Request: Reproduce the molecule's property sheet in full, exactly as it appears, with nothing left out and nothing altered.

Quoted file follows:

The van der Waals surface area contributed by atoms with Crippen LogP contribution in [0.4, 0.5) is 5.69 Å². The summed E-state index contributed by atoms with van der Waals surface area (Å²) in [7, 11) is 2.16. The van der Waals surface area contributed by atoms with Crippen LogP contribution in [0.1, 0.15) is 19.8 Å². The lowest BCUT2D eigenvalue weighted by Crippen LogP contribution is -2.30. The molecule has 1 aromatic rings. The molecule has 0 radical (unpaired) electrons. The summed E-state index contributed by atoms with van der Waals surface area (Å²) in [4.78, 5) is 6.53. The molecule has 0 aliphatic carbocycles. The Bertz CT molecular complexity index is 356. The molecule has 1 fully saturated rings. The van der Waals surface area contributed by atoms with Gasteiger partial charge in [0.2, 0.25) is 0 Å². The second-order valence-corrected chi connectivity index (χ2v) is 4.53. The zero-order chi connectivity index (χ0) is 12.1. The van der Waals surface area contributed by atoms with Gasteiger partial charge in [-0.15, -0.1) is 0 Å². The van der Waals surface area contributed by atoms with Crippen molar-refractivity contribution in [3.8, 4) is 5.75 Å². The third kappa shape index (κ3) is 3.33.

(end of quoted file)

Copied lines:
The van der Waals surface area contributed by atoms with Crippen LogP contribution in [0.4, 0.5) is 5.69 Å². The summed E-state index contributed by atoms with van der Waals surface area (Å²) in [7, 11) is 2.16. The van der Waals surface area contributed by atoms with Crippen LogP contribution in [0.1, 0.15) is 19.8 Å². The lowest BCUT2D eigenvalue weighted by Crippen LogP contribution is -2.30. The molecule has 1 aromatic rings. The molecule has 0 radical (unpaired) electrons. The summed E-state index contributed by atoms with van der Waals surface area (Å²) in [4.78, 5) is 6.53. The molecule has 0 aliphatic carbocycles. The Bertz CT molecular complexity index is 356. The molecule has 1 fully saturated rings. The van der Waals surface area contributed by atoms with Gasteiger partial charge in [0.2, 0.25) is 0 Å². The second-order valence-corrected chi connectivity index (χ2v) is 4.53. The zero-order chi connectivity index (χ0) is 12.1. The van der Waals surface area contributed by atoms with Gasteiger partial charge in [-0.15, -0.1) is 0 Å². The van der Waals surface area contributed by atoms with Crippen molar-refractivity contribution in [3.8, 4) is 5.75 Å². The third kappa shape index (κ3) is 3.33.